Collaboration. Like a snowball rolling downhill, when innovation has no boundaries, it can grow exponentially. And like that snowball, it is made greater by as many contributions as possible. When accomplished judiciously, sustainable innovation allows for everyone at all levels of involvement with an organization to feel heard and necessary in the process.

Enacting the most impactful innovations. When there are no restrictions on innovation, there is time to fully develop and realize the best ideas, and enact those that are able to have the biggest impact.

To learn more about techniques and best practices for sustainable innovation, as well as about the Department of Energy’s Sunshot Catalyst Program, join us on December 9 for our webinar, Sustainable Innovation: Moving Beyond Slingshot Challenges.  Click here for more information, and to register for this complimentary webinar.

What Does it Mean to “Manage Innovation?”

image curtesy of derek bruff via flickr
image courtesy of derek bruff via flickr

There are numerous types of innovation – from incremental and research innovation to disruptive or breakthrough innovation. But for any organization that is working to create a sustainable innovation environment within their company, there is a level of innovation management involved in the process. And although“management” sometimes seems antithetical to the spirit of innovation which encourages freedom and multi-direction dialogue, there are several key ways that management has to funnel that dialogue into impactful results.

One of the key challenges to achieving this goal is finding a method of selecting, rating, and prioritizing potential innovation in a way that tallies with an organization’s overall mission, goals, and capabilities. This is why IdeaScale is introducing ReviewScale to their suite of services.

The benefits of introducing a decision matrix solution roughly align to three categories:

Align innovation to business goals
ReviewScale ensures that every client is able to support ongoing organization goals whether it’s conversion, engagement, web traffic, product usability – each idea is subject to customizable, defined criteria that contributes to the overall success of the business.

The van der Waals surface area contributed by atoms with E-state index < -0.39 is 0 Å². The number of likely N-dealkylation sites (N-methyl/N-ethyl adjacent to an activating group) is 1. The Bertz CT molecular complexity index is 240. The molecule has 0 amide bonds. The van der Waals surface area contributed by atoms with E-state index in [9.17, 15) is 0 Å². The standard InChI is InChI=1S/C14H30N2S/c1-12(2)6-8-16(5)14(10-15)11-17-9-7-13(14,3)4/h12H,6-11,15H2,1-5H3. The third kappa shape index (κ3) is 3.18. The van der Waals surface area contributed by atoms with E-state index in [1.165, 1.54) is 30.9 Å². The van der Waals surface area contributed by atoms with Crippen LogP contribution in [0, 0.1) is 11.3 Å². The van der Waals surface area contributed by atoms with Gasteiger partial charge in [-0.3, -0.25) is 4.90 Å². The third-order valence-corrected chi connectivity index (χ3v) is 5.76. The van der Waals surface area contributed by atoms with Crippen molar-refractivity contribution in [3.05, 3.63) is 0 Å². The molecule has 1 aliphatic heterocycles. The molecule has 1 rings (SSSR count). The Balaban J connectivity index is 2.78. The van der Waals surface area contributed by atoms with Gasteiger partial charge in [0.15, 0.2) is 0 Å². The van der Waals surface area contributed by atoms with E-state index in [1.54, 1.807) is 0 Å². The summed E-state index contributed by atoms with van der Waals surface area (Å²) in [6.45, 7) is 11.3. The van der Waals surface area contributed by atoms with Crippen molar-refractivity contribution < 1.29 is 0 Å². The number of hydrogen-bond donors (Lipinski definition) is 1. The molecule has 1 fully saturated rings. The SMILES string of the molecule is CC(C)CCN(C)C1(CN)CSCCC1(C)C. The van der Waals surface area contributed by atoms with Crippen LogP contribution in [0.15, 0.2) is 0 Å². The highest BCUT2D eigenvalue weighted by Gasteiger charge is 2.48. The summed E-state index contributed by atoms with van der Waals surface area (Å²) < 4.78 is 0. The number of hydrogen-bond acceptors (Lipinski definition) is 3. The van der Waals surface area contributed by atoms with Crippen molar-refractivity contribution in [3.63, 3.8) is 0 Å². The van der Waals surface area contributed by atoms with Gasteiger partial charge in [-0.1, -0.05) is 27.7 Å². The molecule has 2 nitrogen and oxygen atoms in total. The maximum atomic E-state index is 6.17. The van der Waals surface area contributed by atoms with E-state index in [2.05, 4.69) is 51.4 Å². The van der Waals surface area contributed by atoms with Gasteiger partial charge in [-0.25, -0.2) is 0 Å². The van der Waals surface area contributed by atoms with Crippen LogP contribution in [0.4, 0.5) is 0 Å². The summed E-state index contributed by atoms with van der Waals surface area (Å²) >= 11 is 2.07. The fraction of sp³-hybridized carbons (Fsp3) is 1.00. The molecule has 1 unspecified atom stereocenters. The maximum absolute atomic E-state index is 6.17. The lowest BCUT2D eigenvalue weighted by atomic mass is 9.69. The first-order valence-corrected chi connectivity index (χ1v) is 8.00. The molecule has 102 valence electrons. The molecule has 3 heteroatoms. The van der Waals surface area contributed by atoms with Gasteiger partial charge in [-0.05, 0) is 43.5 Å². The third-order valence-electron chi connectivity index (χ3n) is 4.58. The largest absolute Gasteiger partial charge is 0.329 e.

Make a business case for innovation
One of the most challenging aspects of any organizational change is helping others to understand the end benefit of each innovation. ReviewScale assigns business value and real numbers to each idea.

Ensure ROI
The crowd provides numerous valuable ideas, but knowing which one to invest in is often a challenge. With ReviewScale, administrators are able to forecast future success with greater ease and deliver results more than 80% of the time.

If you’d like to learn more about IdeaScale’s decision matrix solution, ReviewScale, tune into our complimentary webinar “How to Build a Business Case for Crowdsourced Ideas Using Decision Matrix Software” scheduled for June 10th at 10 a.m. PDT. Register today!

Getting Beyond Top-Voted Ideas & Harnessing the Collective Wisdom of the Crowd

image curtesy of Ben Terret via flickr
image courtesy of Ben Terret via flickr

Suzan Briganti, CEO & Founder, Totem Inc. and IdeaScale Advisory Partner

Crowdsourcing is based on the idea that under certain conditions, crowds can be wiser than experts. Some collection platforms focus solely on ideas that receive the highest number of votes. But do top-rated ideas really capture the full wisdom of the crowd?

What are the collective patterns in crowd ideas? Totem has been analyzing the collective patterns in crowdsourcing campaigns for three years now, and the results are astonishing. Here are some amazing crowd-discovered accomplishments:      

Crowds identified an innovation “white space” for a global beer conglomerate that had gone undetected – despite millions of dollars of R&D.
Crowds have powered a development roadmap for one of the leading tech firms in the world.
And crowds are envisioning the strategic plan in 2030 for a major UK university.

However, oftentimes, lists of  top-rated ideas do not capture such collective patterns in crowd campaigns. Nor is the simple post-and-vote approach designed to do so!  These accomplishments didn’t emerge simply by plucking the ideas with the highest votes. What do you do after idea collection? What begins as ideas need refinement so that various stakeholders can understand and evaluate them. Why?